“Are State Constitutions Fundamentally Progressive Documents (and Why Should we Care)?”

OCU LAW’s 2010-2011 Brennan Lecturer will be Daniel B. Rodriguez, the Minerva House Drysdale Regents Chair in Law at the University of Texas School of Law. He also is a professor of government (by courtesy) and a research fellow in law and urban economics at the Baker Institute for Public Policy, Rice University. Professor Rodriguez will speak at 5 p.m. Thursday, October 21, in the Homsey Family Moot Courtroom. The title of his remarks will be “Are State Constitutions Fundamentally Progressive Documents (and Why Should We Care)?”

Before coming to Texas in 2007, Professor Rodriguez served as Dean and Warren Distinguished Professor of Law at the University of San Diego. He was previously on the faculty at the University of California at Berkeley (Boalt Hall) School Law. Professor Rodriguez has had visiting appointments at many universities and law schools including USC, UCSD, Illinois, Virginia, the Hoover Institution at Stanford University, and the Free University of Amsterdam. During the Spring of 2011, he will serve as the Stephen & Barbara Friedman visiting professor at Columbia University Law School.

Professor Rodriguez has written widely on state constitutional law, generally looking to both the doctrine and the structure of state and local government to illuminate the question of how can we best organize our systems of governance to improve social and economic well-being. The question at the heart of this Brennan lecture concerns how ambitious and innovative can state constitutions be in realizing broad, and often controversial, governance objectives. Some of the key controversies of modern state constitutional law, including same-sex marriage, the regulation of private property, and the management of scarce fiscal resources, are tackled in the shadow of state constitutions. When formal doctrine runs out and the inquiry turns back to whether state and local officials and agencies have the power – and, indeed, the responsibility – to deal constructively with these vexing problems, then we are squarely at the question: Are state constitutions “progressive” documents and, if so, what does this mean practically for public governance and state constitutional law?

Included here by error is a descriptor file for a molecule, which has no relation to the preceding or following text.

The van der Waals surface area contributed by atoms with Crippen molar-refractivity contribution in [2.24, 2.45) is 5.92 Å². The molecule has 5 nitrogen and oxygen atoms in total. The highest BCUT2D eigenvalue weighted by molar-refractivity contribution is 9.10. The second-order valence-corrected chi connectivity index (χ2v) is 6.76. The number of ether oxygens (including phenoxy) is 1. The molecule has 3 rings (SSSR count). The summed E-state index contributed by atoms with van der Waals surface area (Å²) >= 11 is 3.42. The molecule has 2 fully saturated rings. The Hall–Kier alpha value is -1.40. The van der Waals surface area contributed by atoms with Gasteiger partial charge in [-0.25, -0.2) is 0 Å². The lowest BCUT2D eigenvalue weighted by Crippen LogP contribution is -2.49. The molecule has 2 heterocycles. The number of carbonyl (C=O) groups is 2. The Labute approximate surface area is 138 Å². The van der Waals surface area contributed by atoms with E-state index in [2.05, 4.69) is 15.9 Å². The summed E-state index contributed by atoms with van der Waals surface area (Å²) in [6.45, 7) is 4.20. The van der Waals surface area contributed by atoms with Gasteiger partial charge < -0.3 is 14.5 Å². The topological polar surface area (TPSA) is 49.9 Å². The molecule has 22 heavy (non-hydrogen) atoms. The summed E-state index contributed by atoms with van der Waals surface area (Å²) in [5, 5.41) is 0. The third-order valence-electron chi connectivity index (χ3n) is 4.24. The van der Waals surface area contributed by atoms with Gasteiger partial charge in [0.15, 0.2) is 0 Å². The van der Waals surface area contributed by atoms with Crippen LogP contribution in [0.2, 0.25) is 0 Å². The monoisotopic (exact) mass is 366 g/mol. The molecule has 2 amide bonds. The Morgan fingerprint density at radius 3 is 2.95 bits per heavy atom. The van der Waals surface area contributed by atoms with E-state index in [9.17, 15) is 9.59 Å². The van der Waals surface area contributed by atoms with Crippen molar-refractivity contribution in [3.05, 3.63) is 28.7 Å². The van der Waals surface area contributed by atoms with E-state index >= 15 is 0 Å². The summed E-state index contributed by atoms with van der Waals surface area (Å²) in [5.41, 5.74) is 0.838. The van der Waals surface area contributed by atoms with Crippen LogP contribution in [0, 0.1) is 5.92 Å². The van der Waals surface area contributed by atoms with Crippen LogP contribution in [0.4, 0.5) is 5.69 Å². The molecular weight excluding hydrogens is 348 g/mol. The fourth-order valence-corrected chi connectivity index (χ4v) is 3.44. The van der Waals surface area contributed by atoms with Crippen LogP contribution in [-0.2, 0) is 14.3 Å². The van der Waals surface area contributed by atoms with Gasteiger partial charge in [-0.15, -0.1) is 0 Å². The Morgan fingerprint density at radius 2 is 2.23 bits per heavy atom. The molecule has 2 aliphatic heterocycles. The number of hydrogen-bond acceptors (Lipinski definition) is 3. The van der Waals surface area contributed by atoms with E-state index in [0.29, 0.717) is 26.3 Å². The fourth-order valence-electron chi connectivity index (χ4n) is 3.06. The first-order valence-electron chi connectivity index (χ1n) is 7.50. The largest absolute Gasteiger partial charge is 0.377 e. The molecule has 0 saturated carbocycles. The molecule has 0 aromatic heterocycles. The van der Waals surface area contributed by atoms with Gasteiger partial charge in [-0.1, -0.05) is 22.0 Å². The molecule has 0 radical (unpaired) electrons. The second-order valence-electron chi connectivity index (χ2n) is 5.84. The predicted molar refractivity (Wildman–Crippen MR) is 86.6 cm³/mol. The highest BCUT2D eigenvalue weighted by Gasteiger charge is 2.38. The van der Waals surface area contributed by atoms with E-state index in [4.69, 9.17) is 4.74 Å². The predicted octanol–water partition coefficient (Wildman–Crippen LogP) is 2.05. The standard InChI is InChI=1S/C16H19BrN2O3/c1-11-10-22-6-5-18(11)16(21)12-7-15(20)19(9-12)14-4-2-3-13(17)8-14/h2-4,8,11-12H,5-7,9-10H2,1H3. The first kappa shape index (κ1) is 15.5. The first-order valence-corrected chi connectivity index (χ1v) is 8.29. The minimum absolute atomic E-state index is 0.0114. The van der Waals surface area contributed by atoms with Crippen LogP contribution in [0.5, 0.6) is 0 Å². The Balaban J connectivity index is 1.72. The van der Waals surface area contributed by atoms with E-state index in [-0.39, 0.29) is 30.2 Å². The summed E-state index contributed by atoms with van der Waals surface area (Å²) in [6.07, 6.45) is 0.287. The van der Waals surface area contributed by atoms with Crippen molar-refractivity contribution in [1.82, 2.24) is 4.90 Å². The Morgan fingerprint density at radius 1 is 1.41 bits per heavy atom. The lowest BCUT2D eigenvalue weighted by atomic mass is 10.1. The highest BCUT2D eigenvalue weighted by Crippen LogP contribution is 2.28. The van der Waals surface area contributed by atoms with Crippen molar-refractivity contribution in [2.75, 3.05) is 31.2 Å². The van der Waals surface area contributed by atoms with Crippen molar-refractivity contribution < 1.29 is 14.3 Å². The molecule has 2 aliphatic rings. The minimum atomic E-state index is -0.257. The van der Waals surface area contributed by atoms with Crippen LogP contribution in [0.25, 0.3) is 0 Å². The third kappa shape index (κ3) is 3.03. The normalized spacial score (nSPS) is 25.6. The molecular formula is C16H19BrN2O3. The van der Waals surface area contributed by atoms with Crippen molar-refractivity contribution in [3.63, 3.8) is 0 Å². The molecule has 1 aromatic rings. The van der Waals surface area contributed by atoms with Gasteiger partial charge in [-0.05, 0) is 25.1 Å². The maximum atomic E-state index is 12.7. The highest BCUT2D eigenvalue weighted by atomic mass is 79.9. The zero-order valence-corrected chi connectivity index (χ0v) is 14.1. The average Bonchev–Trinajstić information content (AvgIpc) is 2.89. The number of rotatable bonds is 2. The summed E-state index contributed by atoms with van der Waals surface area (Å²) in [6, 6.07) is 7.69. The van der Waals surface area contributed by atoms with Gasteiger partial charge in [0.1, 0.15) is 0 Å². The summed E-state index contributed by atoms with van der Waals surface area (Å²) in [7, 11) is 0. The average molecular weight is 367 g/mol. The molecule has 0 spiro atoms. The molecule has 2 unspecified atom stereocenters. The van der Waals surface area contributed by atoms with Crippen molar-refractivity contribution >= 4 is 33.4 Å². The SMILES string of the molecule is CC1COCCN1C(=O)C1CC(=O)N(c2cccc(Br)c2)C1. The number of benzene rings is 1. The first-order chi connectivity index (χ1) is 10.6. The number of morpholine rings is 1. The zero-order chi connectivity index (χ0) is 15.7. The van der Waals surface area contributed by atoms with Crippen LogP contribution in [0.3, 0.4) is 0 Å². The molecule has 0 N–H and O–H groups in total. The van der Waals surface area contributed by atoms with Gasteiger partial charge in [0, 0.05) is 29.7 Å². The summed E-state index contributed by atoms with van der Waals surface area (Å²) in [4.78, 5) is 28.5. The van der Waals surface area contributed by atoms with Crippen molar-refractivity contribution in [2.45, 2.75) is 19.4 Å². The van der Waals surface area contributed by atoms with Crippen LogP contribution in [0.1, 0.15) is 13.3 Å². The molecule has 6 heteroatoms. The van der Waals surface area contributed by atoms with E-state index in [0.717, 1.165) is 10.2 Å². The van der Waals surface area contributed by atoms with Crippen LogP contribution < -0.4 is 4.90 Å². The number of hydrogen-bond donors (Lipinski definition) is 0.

In addition to his work on state constitutional law, Professor Rodriguez has written and spoken widely on a range of topics in American public law, including administrative law, statutory interpretation, local government law, and property law. His work is broadly interdisciplinary, drawing upon political science and economics to illuminate questions of public policy and legal theory. He has published many articles in various legal and social science journals and has recently contributed chapters to two separate Oxford Handbooks, one on political economy and the other on law and politics. He is the author of a forthcoming book on State Constitutional Law and its Processes (Aspen Press).

Professor Rodriguez is a graduate of the Harvard Law School and California State University Long Beach. He is an elected member of the American Law Institute and the American Bar Foundation and currently serves on the Executive Committee of the Association of American Law Schools.

Named in honor of Justice William J. Brennan, Jr., the Brennan Lecture at OCU LAW brings leading scholars in state constitutional law to campus. The Brennan Lecture is sponsored by the Center for the Study of State Constitutional Law and Government, under the direction of Professor of Law Andrew Spiropoulos with assistant directors Professor of Law Dennis Arrow and Assistant Professor of Law Michael O’Shea. By sponsoring workshops, scholarly writing and public lectures, the Center takes advantage of its location in the heart of Oklahoma’s capital city to promote scholarship and discussion on important issues relating to state and local government.

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